July 24, 2011
Pharmacogenomics: Paying Attention to Results As Regulation Evolves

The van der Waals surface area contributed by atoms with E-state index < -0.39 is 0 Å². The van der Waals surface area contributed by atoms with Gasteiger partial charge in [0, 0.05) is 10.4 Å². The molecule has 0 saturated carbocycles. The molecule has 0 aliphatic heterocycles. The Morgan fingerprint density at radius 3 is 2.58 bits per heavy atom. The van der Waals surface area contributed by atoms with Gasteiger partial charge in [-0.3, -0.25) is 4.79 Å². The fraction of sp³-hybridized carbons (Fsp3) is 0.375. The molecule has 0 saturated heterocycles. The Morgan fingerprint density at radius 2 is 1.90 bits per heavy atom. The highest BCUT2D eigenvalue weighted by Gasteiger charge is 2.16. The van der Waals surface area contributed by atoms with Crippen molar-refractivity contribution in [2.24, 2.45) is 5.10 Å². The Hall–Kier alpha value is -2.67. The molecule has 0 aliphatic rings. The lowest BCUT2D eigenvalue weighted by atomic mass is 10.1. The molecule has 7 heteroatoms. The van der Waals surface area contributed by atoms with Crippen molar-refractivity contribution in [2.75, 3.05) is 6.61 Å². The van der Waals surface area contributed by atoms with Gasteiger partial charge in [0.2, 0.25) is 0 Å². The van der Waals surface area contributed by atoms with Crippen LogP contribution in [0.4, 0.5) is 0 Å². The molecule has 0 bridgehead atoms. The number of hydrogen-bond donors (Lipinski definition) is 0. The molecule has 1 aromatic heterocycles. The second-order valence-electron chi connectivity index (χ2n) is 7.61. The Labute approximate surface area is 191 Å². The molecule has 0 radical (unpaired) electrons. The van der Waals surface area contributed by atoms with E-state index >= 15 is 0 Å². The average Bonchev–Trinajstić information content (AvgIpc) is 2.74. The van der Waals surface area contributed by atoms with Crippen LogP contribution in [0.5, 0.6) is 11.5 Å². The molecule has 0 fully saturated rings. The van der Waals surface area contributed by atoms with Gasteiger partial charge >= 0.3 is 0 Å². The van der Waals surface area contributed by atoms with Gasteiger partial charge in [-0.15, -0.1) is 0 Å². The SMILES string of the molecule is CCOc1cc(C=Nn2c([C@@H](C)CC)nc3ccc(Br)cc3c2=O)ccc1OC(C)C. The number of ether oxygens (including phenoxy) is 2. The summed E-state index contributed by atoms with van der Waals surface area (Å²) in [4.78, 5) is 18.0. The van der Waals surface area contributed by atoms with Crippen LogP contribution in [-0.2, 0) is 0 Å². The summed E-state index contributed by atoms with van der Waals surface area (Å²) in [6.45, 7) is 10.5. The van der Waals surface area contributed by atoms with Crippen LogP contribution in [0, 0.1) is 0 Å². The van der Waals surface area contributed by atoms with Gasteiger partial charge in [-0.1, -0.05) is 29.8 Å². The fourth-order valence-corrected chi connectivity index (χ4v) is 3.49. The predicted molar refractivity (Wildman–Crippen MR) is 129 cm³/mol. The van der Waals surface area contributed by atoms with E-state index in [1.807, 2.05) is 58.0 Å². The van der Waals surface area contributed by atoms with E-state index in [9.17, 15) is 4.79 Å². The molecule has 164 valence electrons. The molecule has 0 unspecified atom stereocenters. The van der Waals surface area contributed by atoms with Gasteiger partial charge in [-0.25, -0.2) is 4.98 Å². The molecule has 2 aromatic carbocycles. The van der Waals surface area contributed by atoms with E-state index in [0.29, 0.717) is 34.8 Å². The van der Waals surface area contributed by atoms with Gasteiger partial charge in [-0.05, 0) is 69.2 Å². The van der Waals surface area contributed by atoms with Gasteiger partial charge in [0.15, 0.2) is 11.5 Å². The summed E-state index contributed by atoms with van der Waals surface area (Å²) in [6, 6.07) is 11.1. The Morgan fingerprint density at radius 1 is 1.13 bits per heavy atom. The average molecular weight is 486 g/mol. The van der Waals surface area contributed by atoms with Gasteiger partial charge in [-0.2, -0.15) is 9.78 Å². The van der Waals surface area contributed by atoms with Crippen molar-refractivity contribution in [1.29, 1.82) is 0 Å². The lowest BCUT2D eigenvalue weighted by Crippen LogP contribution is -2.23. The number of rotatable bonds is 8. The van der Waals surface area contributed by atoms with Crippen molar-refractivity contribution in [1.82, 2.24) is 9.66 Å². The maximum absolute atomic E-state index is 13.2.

The field of pharmacogenomics, in which pharmaceutical treatments are informed by genetic analysis, allows for more individualized therapeutic regimens. This field is also described as personalized medicine. The Public Library of Science hosts an online repository, Evidence on Genomic Tests, that publishes peer-reviewed reports of genomic tests used in clinical practice. These are short, summary reports, which, interestingly, attend to the key attributes that need to be studied in genetic testing: analytic validity, clinical validity, and clinical utility. For more information on these parameters, see the 2008 Report by the HHS Advisory Committee on Genetics, Health and Society on the U.S. oversight of genetic tests. One such report recently studied the Oncotype DX, which is a genetic test that aims to predict the possibility of recurrence for breast cancer patients by analyzing the variations in a discrete 21-gene set which correlate to either lower or higher recurrence risk. The clinical import is that women with lower risks of recurrence, as identified by Oncoptype DX, could receive less aggressive followup treatment, such as adjuvant chemotherapy. The report concluded that, as yet, there is some analytic validity, some clinical validity, but concluded: "There is currently no data clearly demonstrating clinical utility of Oncotype DX in women with lymph node-positive breast cancer." While these phamacogenomic tests have received critical attention, leading to some FDA oversight, it is important to simultaneously monitor how these tests are actually faring in practice. This is key for patients who could be spared unnecessary treatment, but also for patients who might unduly be denied treatment, either conclusions might be drawn from these tests. In addition to frank medical concerns, insurance coverage for these tests varies and presents additional complications. This report reminds us that, as the debates over a proper regulatory framework for genetic testing continue, the scientific evaluation of proposed pharmagenomic modalities is relatively recent, currently ongoing, and far from completed.